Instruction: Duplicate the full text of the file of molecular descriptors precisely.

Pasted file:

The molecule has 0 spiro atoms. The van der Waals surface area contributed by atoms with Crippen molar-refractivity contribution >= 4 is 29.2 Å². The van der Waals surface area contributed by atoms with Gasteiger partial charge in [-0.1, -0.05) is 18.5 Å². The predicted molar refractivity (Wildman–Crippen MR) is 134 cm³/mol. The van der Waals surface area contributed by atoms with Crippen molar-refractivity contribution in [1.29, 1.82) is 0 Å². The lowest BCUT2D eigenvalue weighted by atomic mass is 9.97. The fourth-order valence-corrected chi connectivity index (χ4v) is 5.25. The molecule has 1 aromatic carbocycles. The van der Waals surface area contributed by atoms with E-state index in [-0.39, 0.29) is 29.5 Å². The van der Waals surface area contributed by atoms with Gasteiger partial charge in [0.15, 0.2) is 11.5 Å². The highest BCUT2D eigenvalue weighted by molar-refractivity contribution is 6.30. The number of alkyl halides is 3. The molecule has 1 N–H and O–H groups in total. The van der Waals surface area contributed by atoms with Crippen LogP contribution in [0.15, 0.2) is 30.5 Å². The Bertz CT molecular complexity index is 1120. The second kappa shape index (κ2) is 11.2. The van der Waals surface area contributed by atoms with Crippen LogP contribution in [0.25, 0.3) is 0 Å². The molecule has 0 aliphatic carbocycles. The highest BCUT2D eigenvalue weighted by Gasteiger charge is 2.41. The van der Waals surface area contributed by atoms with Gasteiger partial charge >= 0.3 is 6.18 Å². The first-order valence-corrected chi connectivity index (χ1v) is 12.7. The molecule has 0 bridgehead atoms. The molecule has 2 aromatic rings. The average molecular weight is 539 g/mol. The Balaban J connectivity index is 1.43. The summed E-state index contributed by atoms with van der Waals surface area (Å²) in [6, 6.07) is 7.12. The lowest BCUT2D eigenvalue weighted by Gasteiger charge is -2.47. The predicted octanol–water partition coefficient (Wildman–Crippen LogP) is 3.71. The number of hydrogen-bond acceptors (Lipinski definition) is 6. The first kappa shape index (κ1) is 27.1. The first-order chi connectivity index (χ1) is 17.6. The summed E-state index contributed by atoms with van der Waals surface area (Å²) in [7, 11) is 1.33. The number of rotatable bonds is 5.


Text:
The molecule has 0 spiro atoms. The van der Waals surface area contributed by atoms with Crippen molar-refractivity contribution >= 4 is 29.2 Å². The van der Waals surface area contributed by atoms with Gasteiger partial charge in [-0.1, -0.05) is 18.5 Å². The predicted molar refractivity (Wildman–Crippen MR) is 134 cm³/mol. The van der Waals surface area contributed by atoms with Crippen molar-refractivity contribution in [1.29, 1.82) is 0 Å². The lowest BCUT2D eigenvalue weighted by atomic mass is 9.97. The fourth-order valence-corrected chi connectivity index (χ4v) is 5.25. The molecule has 1 aromatic carbocycles. The van der Waals surface area contributed by atoms with E-state index in [-0.39, 0.29) is 29.5 Å². The van der Waals surface area contributed by atoms with Gasteiger partial charge in [0.15, 0.2) is 11.5 Å². The highest BCUT2D eigenvalue weighted by molar-refractivity contribution is 6.30. The number of alkyl halides is 3. The molecule has 1 N–H and O–H groups in total. The van der Waals surface area contributed by atoms with Crippen LogP contribution in [0.15, 0.2) is 30.5 Å². The Bertz CT molecular complexity index is 1120. The second kappa shape index (κ2) is 11.2. The van der Waals surface area contributed by atoms with Crippen LogP contribution in [0.25, 0.3) is 0 Å². The molecule has 0 aliphatic carbocycles. The highest BCUT2D eigenvalue weighted by Gasteiger charge is 2.41. The van der Waals surface area contributed by atoms with Gasteiger partial charge >= 0.3 is 6.18 Å². The first-order valence-corrected chi connectivity index (χ1v) is 12.7. The molecule has 0 bridgehead atoms. The molecule has 2 aromatic rings. The average molecular weight is 539 g/mol. The Balaban J connectivity index is 1.43. The summed E-state index contributed by atoms with van der Waals surface area (Å²) in [6, 6.07) is 7.12. The lowest BCUT2D eigenvalue weighted by Gasteiger charge is -2.47. The predicted octanol–water partition coefficient (Wildman–Crippen LogP) is 3.71. The number of hydrogen-bond acceptors (Lipinski definition) is 6. The first kappa shape index (κ1) is 27.1. The first-order chi connectivity index (χ1) is 17.6. The summed E-state index contributed by atoms with van der Waals surface area (Å²) in [7, 11) is 1.33. The number of rotatable bonds is 5.